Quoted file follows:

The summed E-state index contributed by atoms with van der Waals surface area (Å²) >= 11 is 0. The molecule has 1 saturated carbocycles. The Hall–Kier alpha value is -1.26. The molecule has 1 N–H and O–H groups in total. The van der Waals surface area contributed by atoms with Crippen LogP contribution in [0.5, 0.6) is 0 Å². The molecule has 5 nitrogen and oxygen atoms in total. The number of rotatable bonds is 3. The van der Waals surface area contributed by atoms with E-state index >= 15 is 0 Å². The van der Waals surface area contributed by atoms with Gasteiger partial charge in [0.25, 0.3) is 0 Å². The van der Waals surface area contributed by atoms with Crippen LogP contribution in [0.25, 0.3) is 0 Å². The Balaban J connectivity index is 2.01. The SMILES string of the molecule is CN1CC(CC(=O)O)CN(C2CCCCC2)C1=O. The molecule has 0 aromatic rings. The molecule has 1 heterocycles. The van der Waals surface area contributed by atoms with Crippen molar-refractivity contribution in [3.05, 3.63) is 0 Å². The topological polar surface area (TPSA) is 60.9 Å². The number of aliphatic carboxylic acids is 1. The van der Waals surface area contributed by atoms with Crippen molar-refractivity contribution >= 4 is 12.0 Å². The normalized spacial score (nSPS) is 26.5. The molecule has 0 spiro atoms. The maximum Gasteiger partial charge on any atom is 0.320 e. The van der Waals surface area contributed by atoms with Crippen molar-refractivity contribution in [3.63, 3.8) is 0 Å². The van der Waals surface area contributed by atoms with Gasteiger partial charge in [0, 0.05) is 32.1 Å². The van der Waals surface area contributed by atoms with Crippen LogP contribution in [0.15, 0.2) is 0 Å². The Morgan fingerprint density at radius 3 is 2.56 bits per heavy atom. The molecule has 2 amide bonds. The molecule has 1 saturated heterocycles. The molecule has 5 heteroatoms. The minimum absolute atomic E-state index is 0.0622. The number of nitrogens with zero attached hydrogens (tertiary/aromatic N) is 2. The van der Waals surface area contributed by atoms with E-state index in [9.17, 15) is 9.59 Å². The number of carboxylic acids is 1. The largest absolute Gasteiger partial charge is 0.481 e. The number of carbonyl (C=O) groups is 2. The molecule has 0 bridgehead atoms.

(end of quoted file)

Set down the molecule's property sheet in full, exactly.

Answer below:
The summed E-state index contributed by atoms with van der Waals surface area (Å²) >= 11 is 0. The molecule has 1 saturated carbocycles. The Hall–Kier alpha value is -1.26. The molecule has 1 N–H and O–H groups in total. The van der Waals surface area contributed by atoms with Crippen LogP contribution in [0.5, 0.6) is 0 Å². The molecule has 5 nitrogen and oxygen atoms in total. The number of rotatable bonds is 3. The van der Waals surface area contributed by atoms with E-state index >= 15 is 0 Å². The van der Waals surface area contributed by atoms with Gasteiger partial charge in [0.25, 0.3) is 0 Å². The van der Waals surface area contributed by atoms with Crippen LogP contribution in [0.25, 0.3) is 0 Å². The Balaban J connectivity index is 2.01. The SMILES string of the molecule is CN1CC(CC(=O)O)CN(C2CCCCC2)C1=O. The molecule has 0 aromatic rings. The molecule has 1 heterocycles. The van der Waals surface area contributed by atoms with Crippen molar-refractivity contribution in [3.05, 3.63) is 0 Å². The topological polar surface area (TPSA) is 60.9 Å². The number of aliphatic carboxylic acids is 1. The van der Waals surface area contributed by atoms with Crippen molar-refractivity contribution >= 4 is 12.0 Å². The normalized spacial score (nSPS) is 26.5. The molecule has 0 spiro atoms. The maximum Gasteiger partial charge on any atom is 0.320 e. The van der Waals surface area contributed by atoms with Crippen molar-refractivity contribution in [3.63, 3.8) is 0 Å². The van der Waals surface area contributed by atoms with Gasteiger partial charge in [0, 0.05) is 32.1 Å². The van der Waals surface area contributed by atoms with Crippen LogP contribution in [0.15, 0.2) is 0 Å². The Morgan fingerprint density at radius 3 is 2.56 bits per heavy atom. The molecule has 2 amide bonds. The molecule has 1 saturated heterocycles. The molecule has 5 heteroatoms. The minimum absolute atomic E-state index is 0.0622. The number of nitrogens with zero attached hydrogens (tertiary/aromatic N) is 2. The van der Waals surface area contributed by atoms with E-state index in [9.17, 15) is 9.59 Å². The number of carboxylic acids is 1. The largest absolute Gasteiger partial charge is 0.481 e. The number of carbonyl (C=O) groups is 2. The molecule has 0 bridgehead atoms.